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How'd that super-elite talent work out for them?
Well, in the options-trading arm of AIG, it sounds like they did okay (if the guy's letter is to be believed).

If you mean AIG overall, it looks like it has worked out great. If the "game" had continued, they'd all be fabulously wealthy. The black swan came along and they lost the bet (which does not mean it was a bad bet). Yet still the government is riding in to cushion their fall. Crazy like a fox, they is.

The suckers are you and me and whoever pays taxes.
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Old 03-25-2009, 02:05 PM   #19
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It looks like it has worked out great. If the "game" had continued, they'd all be fabulously wealthy. The black swan came along and they lost the bet (which does not mean it was a bad bet). Yet still the government is riding in to cushion their fall. Crazy like a fox, they is.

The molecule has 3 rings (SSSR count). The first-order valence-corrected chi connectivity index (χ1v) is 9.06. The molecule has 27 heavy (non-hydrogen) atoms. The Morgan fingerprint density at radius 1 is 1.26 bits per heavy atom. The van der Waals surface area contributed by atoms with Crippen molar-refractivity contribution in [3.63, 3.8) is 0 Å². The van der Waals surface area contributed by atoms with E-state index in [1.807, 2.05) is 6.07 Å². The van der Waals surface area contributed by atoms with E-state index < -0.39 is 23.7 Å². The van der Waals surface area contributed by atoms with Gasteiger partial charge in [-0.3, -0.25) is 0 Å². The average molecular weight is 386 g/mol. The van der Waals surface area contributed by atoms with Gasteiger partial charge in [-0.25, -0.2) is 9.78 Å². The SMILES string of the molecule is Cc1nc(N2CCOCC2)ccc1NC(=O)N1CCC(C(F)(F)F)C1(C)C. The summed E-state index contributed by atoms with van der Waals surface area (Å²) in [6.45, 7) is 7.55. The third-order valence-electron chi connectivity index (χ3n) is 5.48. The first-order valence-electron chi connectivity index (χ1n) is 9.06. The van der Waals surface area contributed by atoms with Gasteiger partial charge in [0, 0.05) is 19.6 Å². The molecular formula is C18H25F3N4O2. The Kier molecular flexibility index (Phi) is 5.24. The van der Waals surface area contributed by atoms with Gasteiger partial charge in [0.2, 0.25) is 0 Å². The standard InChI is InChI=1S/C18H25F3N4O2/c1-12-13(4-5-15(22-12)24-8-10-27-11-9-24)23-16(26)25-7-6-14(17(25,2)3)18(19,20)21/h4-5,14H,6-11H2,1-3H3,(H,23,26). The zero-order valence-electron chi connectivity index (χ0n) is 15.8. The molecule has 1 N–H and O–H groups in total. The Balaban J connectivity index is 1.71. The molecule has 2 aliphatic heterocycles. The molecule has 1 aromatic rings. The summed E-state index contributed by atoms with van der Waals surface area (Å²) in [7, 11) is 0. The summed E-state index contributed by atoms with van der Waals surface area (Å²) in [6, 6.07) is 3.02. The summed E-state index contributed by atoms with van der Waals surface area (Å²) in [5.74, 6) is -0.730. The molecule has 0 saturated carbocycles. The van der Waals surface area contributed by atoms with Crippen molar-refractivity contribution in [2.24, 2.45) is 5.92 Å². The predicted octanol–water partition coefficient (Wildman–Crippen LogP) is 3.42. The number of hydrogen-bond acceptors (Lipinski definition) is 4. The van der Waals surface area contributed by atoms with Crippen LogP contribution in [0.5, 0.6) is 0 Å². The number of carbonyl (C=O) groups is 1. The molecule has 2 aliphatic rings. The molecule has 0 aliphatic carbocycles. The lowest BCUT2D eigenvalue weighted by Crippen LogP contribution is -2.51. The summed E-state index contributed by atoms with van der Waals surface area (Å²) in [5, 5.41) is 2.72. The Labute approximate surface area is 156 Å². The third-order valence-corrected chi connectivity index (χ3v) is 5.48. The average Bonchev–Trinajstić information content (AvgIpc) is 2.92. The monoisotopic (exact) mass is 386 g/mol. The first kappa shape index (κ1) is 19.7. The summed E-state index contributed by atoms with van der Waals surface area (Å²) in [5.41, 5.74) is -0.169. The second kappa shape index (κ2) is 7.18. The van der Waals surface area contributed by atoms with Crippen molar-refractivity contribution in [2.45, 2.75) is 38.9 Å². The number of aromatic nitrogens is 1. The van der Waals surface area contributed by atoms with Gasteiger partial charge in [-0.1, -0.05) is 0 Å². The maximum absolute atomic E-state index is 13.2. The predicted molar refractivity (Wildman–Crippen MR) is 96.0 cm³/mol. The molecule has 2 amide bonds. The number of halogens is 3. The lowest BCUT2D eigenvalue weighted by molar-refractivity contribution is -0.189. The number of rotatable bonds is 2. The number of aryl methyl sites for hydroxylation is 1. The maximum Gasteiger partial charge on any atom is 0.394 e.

The suckers are you and me and whoever pays taxes.
Don't all those guys pay taxes too?
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Old 03-25-2009, 03:24 PM   #20
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You questioned Independent's assumption about commodities trading being a zero-sum game. I disputed your contradiction of his assumption.
I still don't get it.
Can you give more info and explanation?
txs